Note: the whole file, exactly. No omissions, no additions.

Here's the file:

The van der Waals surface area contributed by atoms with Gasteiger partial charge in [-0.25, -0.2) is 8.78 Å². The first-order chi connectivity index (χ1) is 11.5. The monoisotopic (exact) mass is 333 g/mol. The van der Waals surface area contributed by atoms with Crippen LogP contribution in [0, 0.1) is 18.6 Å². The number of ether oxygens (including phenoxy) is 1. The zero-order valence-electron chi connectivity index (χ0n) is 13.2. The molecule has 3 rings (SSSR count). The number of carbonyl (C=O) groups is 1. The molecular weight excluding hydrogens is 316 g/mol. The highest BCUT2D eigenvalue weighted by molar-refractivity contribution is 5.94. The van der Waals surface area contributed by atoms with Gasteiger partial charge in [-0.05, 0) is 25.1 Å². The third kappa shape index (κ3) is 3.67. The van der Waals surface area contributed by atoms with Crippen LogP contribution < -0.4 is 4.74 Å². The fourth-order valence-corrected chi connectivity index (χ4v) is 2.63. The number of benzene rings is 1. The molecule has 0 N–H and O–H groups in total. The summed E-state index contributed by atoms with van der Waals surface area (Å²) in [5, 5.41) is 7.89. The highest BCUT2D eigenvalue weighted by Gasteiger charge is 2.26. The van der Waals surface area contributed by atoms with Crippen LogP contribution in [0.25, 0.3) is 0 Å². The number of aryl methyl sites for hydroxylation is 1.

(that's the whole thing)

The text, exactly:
The van der Waals surface area contributed by atoms with Gasteiger partial charge in [-0.25, -0.2) is 8.78 Å². The first-order chi connectivity index (χ1) is 11.5. The monoisotopic (exact) mass is 333 g/mol. The van der Waals surface area contributed by atoms with Crippen LogP contribution in [0, 0.1) is 18.6 Å². The number of ether oxygens (including phenoxy) is 1. The zero-order valence-electron chi connectivity index (χ0n) is 13.2. The molecule has 3 rings (SSSR count). The number of carbonyl (C=O) groups is 1. The molecular weight excluding hydrogens is 316 g/mol. The highest BCUT2D eigenvalue weighted by molar-refractivity contribution is 5.94. The van der Waals surface area contributed by atoms with Gasteiger partial charge in [-0.05, 0) is 25.1 Å². The third kappa shape index (κ3) is 3.67. The van der Waals surface area contributed by atoms with Crippen LogP contribution < -0.4 is 4.74 Å². The fourth-order valence-corrected chi connectivity index (χ4v) is 2.63. The number of benzene rings is 1. The molecule has 0 N–H and O–H groups in total. The summed E-state index contributed by atoms with van der Waals surface area (Å²) in [5, 5.41) is 7.89. The highest BCUT2D eigenvalue weighted by Gasteiger charge is 2.26. The van der Waals surface area contributed by atoms with Crippen LogP contribution in [0.25, 0.3) is 0 Å². The number of aryl methyl sites for hydroxylation is 1.